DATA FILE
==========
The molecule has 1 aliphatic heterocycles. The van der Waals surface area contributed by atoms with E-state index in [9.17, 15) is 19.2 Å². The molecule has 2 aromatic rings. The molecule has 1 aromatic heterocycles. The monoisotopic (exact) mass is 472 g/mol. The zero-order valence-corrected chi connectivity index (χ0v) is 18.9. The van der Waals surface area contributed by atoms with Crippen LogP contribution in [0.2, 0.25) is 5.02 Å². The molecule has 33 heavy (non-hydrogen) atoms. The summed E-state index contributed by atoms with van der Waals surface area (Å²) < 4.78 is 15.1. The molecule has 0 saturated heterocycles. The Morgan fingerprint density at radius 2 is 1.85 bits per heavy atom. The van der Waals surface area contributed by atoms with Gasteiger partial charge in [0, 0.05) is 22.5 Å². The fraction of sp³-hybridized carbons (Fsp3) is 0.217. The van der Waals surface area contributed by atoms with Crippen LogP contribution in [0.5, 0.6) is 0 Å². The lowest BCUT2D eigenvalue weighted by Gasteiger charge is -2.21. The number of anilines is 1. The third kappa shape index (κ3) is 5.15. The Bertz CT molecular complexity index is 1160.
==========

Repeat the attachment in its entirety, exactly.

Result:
The molecule has 1 aliphatic heterocycles. The van der Waals surface area contributed by atoms with E-state index in [9.17, 15) is 19.2 Å². The molecule has 2 aromatic rings. The molecule has 1 aromatic heterocycles. The monoisotopic (exact) mass is 472 g/mol. The zero-order valence-corrected chi connectivity index (χ0v) is 18.9. The van der Waals surface area contributed by atoms with Crippen LogP contribution in [0.2, 0.25) is 5.02 Å². The molecule has 33 heavy (non-hydrogen) atoms. The summed E-state index contributed by atoms with van der Waals surface area (Å²) < 4.78 is 15.1. The molecule has 0 saturated heterocycles. The Morgan fingerprint density at radius 2 is 1.85 bits per heavy atom. The van der Waals surface area contributed by atoms with Gasteiger partial charge in [0, 0.05) is 22.5 Å². The fraction of sp³-hybridized carbons (Fsp3) is 0.217. The van der Waals surface area contributed by atoms with Crippen LogP contribution in [0.5, 0.6) is 0 Å². The lowest BCUT2D eigenvalue weighted by Gasteiger charge is -2.21. The number of anilines is 1. The third kappa shape index (κ3) is 5.15. The Bertz CT molecular complexity index is 1160.